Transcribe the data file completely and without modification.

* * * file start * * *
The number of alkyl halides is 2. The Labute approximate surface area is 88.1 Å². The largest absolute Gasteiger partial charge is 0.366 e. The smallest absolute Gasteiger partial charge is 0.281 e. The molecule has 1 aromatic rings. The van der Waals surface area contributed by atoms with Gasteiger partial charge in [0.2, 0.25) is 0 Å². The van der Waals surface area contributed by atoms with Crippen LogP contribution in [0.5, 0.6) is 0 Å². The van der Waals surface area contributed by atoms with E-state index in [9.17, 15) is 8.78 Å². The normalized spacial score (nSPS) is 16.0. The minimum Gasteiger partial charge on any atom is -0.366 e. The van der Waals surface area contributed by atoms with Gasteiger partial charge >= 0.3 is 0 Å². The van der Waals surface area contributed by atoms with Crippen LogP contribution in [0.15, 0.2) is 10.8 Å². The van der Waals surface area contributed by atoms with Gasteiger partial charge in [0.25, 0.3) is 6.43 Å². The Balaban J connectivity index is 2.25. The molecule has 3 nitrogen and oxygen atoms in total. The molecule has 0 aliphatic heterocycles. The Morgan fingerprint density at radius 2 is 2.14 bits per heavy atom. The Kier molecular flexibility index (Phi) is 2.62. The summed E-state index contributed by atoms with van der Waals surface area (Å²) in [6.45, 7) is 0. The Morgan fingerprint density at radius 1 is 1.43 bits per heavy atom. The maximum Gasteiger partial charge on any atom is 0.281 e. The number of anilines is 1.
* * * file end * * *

The number of alkyl halides is 2. The Labute approximate surface area is 88.1 Å². The largest absolute Gasteiger partial charge is 0.366 e. The smallest absolute Gasteiger partial charge is 0.281 e. The molecule has 1 aromatic rings. The van der Waals surface area contributed by atoms with Gasteiger partial charge in [0.2, 0.25) is 0 Å². The van der Waals surface area contributed by atoms with Crippen LogP contribution in [0.5, 0.6) is 0 Å². The van der Waals surface area contributed by atoms with E-state index in [9.17, 15) is 8.78 Å². The normalized spacial score (nSPS) is 16.0. The minimum Gasteiger partial charge on any atom is -0.366 e. The van der Waals surface area contributed by atoms with Gasteiger partial charge >= 0.3 is 0 Å². The van der Waals surface area contributed by atoms with Crippen LogP contribution in [0.15, 0.2) is 10.8 Å². The van der Waals surface area contributed by atoms with Gasteiger partial charge in [0.25, 0.3) is 6.43 Å². The Balaban J connectivity index is 2.25. The molecule has 3 nitrogen and oxygen atoms in total. The molecule has 0 aliphatic heterocycles. The Morgan fingerprint density at radius 2 is 2.14 bits per heavy atom. The Kier molecular flexibility index (Phi) is 2.62. The summed E-state index contributed by atoms with van der Waals surface area (Å²) in [6.45, 7) is 0. The Morgan fingerprint density at radius 1 is 1.43 bits per heavy atom. The maximum Gasteiger partial charge on any atom is 0.281 e. The number of anilines is 1.